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Mitigation projects database
One of the first activities carried out under the MICCA Programme was the development of a database database on ongoing mitigation activities within the category: agriculture, forestry and other land use (AFOLU). The first analysis of the AFOLU database, published in November 2010, contained information on 497 AFOLU mitigation projects gathered from 11 different registries, both crediting scheme registries and third party databases. By the end of 2011, 78 new projects had been added to the database for a total of 575 projects collected from 12 different registries. The sixth volume in the MICCA Series presents a summary of the insights that have been gained from the analysis of the updated database. It specifically comments on the emerging gaps in the climate change agenda as regards AFOLU projects in developing countries.
Some key findings from the analysis:
• The regional distribution of AFOLU projects remains similar, with the order from high to low being Latin America, North America, Africa, Asia and the Pacific and Europe and Central Asia.
• In general terms, the highest relative increase in projects was in Asia and the Pacific, where there was an increase of 29 percent.
• In Latin America and Africa, it was mainly forestry projects that have increased since the last analysis. In Asia and the Pacific, by contrast, there has been an equal increase in manure and non‐manure projects.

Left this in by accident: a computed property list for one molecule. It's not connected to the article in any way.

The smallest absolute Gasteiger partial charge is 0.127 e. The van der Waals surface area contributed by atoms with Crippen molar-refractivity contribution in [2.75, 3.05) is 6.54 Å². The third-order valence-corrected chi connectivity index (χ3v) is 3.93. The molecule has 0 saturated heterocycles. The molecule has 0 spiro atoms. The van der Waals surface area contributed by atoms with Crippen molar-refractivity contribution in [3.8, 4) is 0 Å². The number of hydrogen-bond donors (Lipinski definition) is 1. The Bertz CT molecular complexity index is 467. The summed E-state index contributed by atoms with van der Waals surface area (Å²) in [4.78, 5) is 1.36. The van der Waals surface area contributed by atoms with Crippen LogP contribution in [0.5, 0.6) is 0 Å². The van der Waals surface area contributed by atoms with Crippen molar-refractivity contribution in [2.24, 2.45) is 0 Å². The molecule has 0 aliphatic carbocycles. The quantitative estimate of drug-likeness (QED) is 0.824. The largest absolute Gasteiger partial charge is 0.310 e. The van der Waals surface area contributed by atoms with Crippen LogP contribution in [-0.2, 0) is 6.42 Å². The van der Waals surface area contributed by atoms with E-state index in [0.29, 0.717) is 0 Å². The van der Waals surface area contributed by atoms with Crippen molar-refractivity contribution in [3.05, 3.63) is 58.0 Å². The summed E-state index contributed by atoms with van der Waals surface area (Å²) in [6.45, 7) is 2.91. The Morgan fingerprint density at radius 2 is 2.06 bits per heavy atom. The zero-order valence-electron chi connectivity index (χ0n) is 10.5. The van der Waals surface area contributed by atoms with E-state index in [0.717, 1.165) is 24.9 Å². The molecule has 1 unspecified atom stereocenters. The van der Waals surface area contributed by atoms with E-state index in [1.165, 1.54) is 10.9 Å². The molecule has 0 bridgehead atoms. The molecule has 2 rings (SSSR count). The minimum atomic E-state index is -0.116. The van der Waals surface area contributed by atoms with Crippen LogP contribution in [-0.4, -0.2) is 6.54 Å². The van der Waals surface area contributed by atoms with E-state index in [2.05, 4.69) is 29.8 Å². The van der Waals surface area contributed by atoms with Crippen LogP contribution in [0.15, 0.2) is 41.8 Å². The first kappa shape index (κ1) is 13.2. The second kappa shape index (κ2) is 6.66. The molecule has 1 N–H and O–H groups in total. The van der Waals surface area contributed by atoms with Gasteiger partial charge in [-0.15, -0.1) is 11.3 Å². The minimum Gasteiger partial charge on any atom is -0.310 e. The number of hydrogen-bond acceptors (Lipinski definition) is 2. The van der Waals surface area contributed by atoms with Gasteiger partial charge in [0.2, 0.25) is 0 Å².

• Africa has experienced increasing growth in absolute numbers of AFOLU projects and hosts a few large forestry carbon projects – a positive development in comparison to the last paper.
• Overall, the number of AFOLU projects is on the rise again, although not as rapidly as in the years previous to 2010.
• In terms of emission reductions, forestry projects, and specifically Reducing Emissions from Deforestation and Forest Degradation (REDD) projects, bring about the highest average annual and total annual emission reductions.
• Agriculture soil carbon projects remain marginal. Yet, the further development of soil carbon methodologies for the voluntary market, new tools and methods for greenhouse gas (GHG) quantification at whole‐farm and landscape level, and capacity building at the national level on methods and tools, will support the development of more agricultural soil carbon projects.